33rd Sunday of the Year Proverbs 31:10–13, 19–20, 30–31; 1 Thessalonians 5:1–6; Matthew 25:14–30
Give it your best shot We will be judged on how well we used our talents to work for God’s Kingdom.
Suppose you have a brother who was born without a right hand and with only half a right foot.
Suppose that when he is six years old he asks you, Do you think I’ll be able to play sports in school? What would you tell him? Would you build up his hopes? Or would you be realistic with him?
Suppose that a few days later you and your little brother are watching a pro game on TV. He asks you, Do you think I could ever play pro football someday? What would you tell him?
Suppose that a few days after this he sees you paging through the NFL record book. He asks you, Do you think that someday I could play football well enough to get my name in the NFL record book? What would you tell him? In 1953 a six-year-old named Tom Dempsey was asking these same questions. Like your imaginary little brother, he too was born without a right hand and with only half a right foot.
Tom went to school and played football. He even played on a junior college team in California. In time he began to place kick for the team. He got so good that eventually he was signed by the New Orleans Saints.
On November 8, 1970, the Saints were trailing Detroit 17–16 with two seconds to go. They had the ball on the Detroit 45-yard line. New Orleans coach J. D. Roberts tapped Tom on the shoulder and said, Go out there and give it your best shot!
The holder set the ball down eight yards behind the line of scrimmage, instead of seven, to give Dempsey a split second more time to get the ball off. This put the ball 63 yards from the uprights.
The rest of the story is history. Tom’s half a right foot made perfect contact. Tom later said in Newsweek magazine: I couldn’t follow the ball that far. But I saw the official’s arms go up, and I can’t describe how great I felt.
The Saints won the game 19–17, and Dempsey shattered the NFL field goal record by seven yards.
What does this story have to do with today’s Scripture readings especially Jesus’ point in today’s gospel?
Recall the parable Jesus told.
A wealthy man had three people working for him. One workman had great ability. The second had average ability. The third had little ability.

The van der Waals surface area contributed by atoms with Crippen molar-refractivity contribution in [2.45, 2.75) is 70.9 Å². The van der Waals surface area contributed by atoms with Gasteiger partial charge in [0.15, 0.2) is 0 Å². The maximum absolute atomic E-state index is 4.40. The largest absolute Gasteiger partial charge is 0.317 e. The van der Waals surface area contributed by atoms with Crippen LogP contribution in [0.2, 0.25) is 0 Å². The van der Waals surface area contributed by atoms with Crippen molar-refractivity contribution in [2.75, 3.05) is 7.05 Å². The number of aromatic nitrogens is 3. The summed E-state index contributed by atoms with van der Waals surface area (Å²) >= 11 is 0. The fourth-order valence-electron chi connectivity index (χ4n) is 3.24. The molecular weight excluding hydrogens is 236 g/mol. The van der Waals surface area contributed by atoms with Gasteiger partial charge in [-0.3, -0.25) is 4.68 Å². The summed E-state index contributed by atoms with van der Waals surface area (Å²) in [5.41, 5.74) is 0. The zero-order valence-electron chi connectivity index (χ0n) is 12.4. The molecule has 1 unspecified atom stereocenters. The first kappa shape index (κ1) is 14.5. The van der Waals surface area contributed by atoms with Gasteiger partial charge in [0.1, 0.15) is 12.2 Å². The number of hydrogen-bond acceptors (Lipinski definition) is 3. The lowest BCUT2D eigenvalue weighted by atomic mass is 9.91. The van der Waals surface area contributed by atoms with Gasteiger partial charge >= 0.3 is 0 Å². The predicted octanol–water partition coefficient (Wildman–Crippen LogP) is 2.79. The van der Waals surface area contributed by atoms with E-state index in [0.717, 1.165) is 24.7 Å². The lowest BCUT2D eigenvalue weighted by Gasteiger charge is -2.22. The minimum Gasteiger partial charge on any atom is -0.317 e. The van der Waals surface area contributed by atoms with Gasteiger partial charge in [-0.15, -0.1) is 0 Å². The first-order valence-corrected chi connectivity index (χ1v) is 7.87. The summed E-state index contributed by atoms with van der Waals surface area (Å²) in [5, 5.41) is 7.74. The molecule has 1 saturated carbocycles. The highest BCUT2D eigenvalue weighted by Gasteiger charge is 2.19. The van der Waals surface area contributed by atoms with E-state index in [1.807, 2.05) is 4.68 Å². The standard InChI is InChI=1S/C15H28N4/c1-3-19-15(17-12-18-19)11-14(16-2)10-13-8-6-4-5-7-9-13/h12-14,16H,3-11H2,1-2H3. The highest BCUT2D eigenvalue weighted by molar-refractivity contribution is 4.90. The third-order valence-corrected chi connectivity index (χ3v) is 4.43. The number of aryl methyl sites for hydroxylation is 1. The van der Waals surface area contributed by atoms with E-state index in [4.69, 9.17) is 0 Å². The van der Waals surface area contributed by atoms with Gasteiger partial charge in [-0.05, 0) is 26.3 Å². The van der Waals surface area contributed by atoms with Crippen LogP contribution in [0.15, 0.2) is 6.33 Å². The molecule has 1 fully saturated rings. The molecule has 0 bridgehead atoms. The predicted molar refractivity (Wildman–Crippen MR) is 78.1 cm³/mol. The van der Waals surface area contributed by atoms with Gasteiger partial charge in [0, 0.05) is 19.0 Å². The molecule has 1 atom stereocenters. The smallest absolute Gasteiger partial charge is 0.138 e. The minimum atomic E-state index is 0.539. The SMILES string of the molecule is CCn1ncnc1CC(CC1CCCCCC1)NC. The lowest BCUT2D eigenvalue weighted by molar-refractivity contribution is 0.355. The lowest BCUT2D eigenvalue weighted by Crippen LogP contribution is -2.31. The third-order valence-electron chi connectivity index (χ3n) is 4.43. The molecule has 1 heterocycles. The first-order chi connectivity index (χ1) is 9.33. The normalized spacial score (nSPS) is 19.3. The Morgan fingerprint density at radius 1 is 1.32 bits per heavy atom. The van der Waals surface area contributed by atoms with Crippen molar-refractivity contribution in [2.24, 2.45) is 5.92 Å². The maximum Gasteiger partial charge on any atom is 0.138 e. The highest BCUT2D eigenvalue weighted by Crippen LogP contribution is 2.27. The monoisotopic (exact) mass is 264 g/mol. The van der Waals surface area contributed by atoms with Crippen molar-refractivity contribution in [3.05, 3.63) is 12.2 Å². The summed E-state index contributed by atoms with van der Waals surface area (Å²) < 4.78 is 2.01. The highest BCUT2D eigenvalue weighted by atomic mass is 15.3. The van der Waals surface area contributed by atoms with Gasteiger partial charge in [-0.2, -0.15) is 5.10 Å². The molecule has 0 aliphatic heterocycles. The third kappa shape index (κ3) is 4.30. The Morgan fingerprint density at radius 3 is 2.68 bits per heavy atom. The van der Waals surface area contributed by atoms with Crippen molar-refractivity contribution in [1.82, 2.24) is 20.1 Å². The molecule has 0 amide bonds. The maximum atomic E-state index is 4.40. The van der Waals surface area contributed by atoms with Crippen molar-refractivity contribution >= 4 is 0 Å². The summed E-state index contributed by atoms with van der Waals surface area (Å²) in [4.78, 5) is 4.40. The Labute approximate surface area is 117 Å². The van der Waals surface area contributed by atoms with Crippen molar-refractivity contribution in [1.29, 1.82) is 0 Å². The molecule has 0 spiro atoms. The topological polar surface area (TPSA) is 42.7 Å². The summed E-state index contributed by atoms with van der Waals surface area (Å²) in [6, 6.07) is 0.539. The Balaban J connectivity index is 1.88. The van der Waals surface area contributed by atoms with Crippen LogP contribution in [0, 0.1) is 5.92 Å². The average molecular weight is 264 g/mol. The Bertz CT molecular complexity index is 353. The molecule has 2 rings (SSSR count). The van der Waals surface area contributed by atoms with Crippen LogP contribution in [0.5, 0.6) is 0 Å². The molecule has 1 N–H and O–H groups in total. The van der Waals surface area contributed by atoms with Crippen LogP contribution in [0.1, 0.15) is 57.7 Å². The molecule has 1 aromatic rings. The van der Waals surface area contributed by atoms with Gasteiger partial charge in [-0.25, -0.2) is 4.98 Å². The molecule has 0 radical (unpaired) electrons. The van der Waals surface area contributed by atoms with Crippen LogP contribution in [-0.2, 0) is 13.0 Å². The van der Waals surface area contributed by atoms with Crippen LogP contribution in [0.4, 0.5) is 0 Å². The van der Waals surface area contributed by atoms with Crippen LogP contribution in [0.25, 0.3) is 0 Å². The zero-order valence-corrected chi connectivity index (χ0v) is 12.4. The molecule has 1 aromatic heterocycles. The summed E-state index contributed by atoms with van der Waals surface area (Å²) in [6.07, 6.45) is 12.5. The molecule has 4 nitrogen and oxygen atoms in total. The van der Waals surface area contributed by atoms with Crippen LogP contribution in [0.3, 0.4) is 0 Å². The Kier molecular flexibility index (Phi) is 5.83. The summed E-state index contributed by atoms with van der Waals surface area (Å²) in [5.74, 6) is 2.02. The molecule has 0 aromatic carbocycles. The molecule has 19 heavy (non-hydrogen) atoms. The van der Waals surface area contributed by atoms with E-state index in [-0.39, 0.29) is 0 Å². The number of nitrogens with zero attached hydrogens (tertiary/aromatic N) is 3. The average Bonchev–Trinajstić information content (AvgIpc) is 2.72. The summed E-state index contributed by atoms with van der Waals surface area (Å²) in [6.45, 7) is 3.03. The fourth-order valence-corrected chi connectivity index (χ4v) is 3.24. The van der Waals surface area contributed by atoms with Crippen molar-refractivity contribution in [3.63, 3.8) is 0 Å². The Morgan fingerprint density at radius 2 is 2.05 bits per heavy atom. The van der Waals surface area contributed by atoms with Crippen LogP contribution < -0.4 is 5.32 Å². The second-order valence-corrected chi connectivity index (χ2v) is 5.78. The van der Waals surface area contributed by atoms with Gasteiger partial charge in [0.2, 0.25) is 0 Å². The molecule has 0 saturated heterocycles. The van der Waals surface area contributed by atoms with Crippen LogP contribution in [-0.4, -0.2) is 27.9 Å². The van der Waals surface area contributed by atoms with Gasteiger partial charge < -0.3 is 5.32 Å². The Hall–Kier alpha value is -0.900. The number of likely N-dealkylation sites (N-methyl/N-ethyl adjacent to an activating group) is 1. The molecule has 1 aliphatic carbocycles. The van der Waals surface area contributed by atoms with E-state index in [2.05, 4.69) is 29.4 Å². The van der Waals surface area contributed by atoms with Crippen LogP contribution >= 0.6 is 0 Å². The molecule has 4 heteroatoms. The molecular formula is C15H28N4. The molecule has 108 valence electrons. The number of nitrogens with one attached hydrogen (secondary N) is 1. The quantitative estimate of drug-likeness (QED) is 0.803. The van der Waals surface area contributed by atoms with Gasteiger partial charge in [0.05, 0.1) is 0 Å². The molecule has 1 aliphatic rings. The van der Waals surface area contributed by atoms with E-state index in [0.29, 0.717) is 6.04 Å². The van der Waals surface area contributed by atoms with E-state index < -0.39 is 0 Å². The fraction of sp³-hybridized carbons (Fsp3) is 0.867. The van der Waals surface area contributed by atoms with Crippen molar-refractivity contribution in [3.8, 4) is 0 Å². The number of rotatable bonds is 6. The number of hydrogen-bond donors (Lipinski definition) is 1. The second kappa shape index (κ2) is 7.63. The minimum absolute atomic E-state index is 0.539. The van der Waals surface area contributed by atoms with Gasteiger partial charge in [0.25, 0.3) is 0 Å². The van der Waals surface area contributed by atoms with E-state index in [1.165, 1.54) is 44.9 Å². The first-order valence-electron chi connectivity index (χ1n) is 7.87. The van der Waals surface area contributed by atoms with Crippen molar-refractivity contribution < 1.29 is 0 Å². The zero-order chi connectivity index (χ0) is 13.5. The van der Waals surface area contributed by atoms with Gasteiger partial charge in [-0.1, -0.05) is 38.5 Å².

One day the man decided to make a journey. Before he left, he gave each workman a sum of money, according to his ability. The first got 5,000 silver pieces. The second got 2,000 silver pieces. The third, 1,000.
The three workmen were to use the money to make a profit for the owner during his absence.
What is the deeper meaning behind that parable? What point was Jesus making through it? Who does the wealthy man stand for? What is the journey he went on? Who do the three workers stand for? What does the money they were given stand for?
The wealthy man, who went on the journey, stands for Jesus, who ascended to heaven after his resurrection. He will return again at the end of the world.
The workers stand for you and me. In his absence, Jesus expects us to use the talents God has given to us to work for the spread of God’s kingdom on earth. When Jesus returns, he will judge us on how well we used our talents to work for the kingdom.
It is interesting to note in Jesus’ parable that the man with the least ability was the one who made no effort to do anything with the money he had been given. He ended up inventing an excuse for his laziness. The man seems to have reasoned that he had so little money that he could excuse himself from doing any work.
There seems to be a similar tendency in us to reason this way. We reason that God hasn’t called us to any high office in the Church. Therefore we can concentrate on saving ourselves and leave the work of spreading the kingdom to those in high office. In short, we behave like the third man in Jesus’ parable.
And here’s where the story of Tom Dempsey comes in. Tom Dempsey had very few, if any, talents for playing football.
Yet he used the very few talents he had to accomplish a great deal. He not only played pro football, but he set a pro football record.